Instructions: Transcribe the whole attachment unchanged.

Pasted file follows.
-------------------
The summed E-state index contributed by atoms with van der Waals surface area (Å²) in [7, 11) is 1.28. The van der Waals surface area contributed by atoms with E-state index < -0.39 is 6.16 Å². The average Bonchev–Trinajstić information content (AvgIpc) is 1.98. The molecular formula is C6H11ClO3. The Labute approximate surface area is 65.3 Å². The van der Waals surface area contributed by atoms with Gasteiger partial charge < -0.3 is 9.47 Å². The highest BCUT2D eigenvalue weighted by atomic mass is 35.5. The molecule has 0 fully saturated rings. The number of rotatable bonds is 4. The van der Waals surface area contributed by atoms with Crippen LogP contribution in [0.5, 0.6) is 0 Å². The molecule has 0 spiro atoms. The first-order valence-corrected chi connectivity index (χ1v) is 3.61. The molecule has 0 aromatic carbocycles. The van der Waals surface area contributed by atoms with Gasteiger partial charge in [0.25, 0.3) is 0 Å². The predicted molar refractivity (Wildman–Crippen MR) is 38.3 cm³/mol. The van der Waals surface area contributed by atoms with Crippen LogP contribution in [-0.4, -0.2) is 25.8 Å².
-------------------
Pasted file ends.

The summed E-state index contributed by atoms with van der Waals surface area (Å²) in [7, 11) is 1.28. The van der Waals surface area contributed by atoms with E-state index < -0.39 is 6.16 Å². The average Bonchev–Trinajstić information content (AvgIpc) is 1.98. The molecular formula is C6H11ClO3. The Labute approximate surface area is 65.3 Å². The van der Waals surface area contributed by atoms with Gasteiger partial charge < -0.3 is 9.47 Å². The highest BCUT2D eigenvalue weighted by atomic mass is 35.5. The molecule has 0 fully saturated rings. The number of rotatable bonds is 4. The van der Waals surface area contributed by atoms with Crippen LogP contribution in [0.5, 0.6) is 0 Å². The molecule has 0 spiro atoms. The first-order valence-corrected chi connectivity index (χ1v) is 3.61. The molecule has 0 aromatic carbocycles. The van der Waals surface area contributed by atoms with Gasteiger partial charge in [0.25, 0.3) is 0 Å². The predicted molar refractivity (Wildman–Crippen MR) is 38.3 cm³/mol. The van der Waals surface area contributed by atoms with Crippen LogP contribution in [-0.4, -0.2) is 25.8 Å².